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Thursday, August 30, 2012

The Most Popular Historical Figures Are...

Spartans are beast! At least that’s the word from the stats department here at Brands In History. There is something about the Spartan culture that absolutely keeps them top of mind when it comes to ‘brands in history’ and our collective memory. Although the film 300 didn't hurt.

Should it be a surprise? Not at all.

There is so much owed to the Spartans for ensuring the evolution of modern culture. And that comes from their valor at Thermopylae. What a great story: that 300 men led another 3000 against a vast army estimated at somewhere between 500,000 and a million men. In modern times there is little such fortitude—at least not since the Alamo. In doing so they averted the absolute distruction of Athens, whose culture laid the groundwork for what would become western culture. Had it not been for the Spartans, the western world might look very, very different (see It's all Greek to me).

Rounding out the top five are also some surprises from history. The number two position is firmly occupied by Achilles. Granted, little to scant evidence exists that Achilles existed outside of Homer’s Iliad, but that text led to the discovery of Troy—and if there was a fall of Troy, might there not have been an Achilles? The ancients, including Alexander, believed Achilles lived. And scholars still debate the possibility—even if it is over a pint.

Solidly number three is the only woman in the top five, but not the only woman having earned a place with Brands In History. She is Florence Nightingale. Nightingale was an interesting woman of her time—not only founding modern nursing, but few know that she was quite a statistician, or that she never married. Nightingale believed she should devote her life to Godly work. 

And then there is the Red Baron. His full name was Baron Manfred von Richthofen and he is the most enduring brand from the First World War. His mark on history is the fact that he alone racked up 80 air combat wins during the war in less than three years. He is still universally regarded as the "Ace of Aces" and studied by aviators. 

The takeaway here is that the popularity of these figures reveals what we admire: The heroism of the Spartans, the courage of Achilles, the compassion and intelligence of Nightingale, and the bold cunning and skill of the Red Baron. The other thing it teaches us is that the past is so much more than dates, mummies or dusty artifacts. These were people who often had an acute sense of their public images, and how to mold their personas. They were the first brand experts.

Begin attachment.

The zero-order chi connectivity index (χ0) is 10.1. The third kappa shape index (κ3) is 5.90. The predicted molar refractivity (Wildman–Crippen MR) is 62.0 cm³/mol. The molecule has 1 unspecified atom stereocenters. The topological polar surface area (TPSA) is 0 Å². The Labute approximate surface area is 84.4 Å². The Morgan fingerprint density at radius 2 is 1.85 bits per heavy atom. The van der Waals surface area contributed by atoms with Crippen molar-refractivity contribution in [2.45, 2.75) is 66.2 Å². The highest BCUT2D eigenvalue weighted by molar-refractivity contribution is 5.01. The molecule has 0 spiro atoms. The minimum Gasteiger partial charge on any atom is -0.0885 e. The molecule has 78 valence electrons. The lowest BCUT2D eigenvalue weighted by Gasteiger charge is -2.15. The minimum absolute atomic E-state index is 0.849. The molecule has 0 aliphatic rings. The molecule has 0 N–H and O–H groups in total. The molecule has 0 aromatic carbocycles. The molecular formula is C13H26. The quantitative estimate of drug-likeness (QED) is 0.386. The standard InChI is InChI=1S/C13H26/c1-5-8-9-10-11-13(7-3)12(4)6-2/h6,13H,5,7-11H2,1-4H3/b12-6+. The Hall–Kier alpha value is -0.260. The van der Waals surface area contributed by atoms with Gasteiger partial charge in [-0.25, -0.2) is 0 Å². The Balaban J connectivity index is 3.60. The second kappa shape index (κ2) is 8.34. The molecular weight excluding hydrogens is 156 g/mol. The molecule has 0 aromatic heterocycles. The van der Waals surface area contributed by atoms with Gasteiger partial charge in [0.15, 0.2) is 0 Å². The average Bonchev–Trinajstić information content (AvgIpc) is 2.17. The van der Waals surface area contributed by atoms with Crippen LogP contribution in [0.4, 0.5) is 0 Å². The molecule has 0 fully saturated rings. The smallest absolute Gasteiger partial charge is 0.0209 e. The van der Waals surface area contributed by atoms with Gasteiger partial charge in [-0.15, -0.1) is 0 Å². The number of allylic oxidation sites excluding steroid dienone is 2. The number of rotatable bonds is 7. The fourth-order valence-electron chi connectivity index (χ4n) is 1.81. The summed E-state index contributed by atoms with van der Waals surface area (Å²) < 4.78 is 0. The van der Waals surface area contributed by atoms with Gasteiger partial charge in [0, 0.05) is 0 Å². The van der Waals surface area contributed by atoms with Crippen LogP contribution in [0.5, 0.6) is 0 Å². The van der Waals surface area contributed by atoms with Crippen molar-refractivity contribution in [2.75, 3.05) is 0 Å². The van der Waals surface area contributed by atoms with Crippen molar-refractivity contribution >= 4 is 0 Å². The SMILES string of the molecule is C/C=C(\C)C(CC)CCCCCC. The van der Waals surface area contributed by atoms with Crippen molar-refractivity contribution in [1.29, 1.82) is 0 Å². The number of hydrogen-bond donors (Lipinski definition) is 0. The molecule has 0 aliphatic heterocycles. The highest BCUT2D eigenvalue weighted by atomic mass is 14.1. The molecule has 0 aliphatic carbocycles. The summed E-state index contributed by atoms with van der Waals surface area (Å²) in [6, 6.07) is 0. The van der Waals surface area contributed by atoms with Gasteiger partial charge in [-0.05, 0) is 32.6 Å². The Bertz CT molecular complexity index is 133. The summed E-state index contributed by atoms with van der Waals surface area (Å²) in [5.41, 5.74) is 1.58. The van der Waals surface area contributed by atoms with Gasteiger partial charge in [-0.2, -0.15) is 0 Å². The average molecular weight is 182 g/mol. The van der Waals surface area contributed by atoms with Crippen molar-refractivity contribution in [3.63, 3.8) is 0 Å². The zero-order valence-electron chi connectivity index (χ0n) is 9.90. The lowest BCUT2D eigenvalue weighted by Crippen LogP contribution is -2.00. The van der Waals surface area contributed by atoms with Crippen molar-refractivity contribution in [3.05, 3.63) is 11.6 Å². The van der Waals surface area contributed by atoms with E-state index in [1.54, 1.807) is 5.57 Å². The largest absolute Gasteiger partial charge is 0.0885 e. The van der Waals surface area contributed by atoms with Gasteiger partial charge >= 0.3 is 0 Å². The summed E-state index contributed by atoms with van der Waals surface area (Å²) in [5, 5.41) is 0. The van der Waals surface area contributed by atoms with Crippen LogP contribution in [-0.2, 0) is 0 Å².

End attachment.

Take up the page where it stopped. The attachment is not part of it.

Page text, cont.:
Sunday, August 26, 2012

Branded Teamwork

As preseason NFL football winds down and the real tests soon begin, we look at some of history's great teams—each one of them united in cause and vision. the term, "teamwork" is defined differently depending on who is writing the definition. But no matter how you slice it, most agree it includes communication, coordination, effort, and most importantly—cohesion. Without some sort of binder, the individual ingredients are free radicals, to use a chemical term.  Yet as any former or serving military will tell you, once a bond is set ... the team is not only tight and effective—it's lethal.

 Read, enjoy, and learn...

• Spartans are Beast: If you want a lesson in teamwork, then the Spartans should be on the coaching staff. Just 300 Spartans held off Persia's King Xerxes and his massive army for three days. Yeah, there were Greek brethren there too, but they scattered quickly. The Spartans stood their ground and gave the Persians a sound spanking before being overrun.

• Red Tails: These guys are top of the list for Team Brands from World War II. Otherwise known as the Tuskegee Airmen, the all black squadron earned—underscore—earned an impressive service record. Not only did these guys kick Hitler's butt all over the skies of Nazi-occupied Italy, they kicked down the doors of racism within the American Army Air Corps, paving the way for the Civil Rights movement of the 60s. We're talkin' airtight cohesion.

• Eye of the Tiger: One of the wildest Team Brands from World War II, and highly effective to Tojo's chagrin, were the Flying Tigers. These were hard living, fast flying, ruthless-in-the-skies pilots and ground crew that made Japanese think twice. On the ground, in a "relaxed" state, they were the definition of free radicals. But in the air and on a mission, they were a solid steel unit.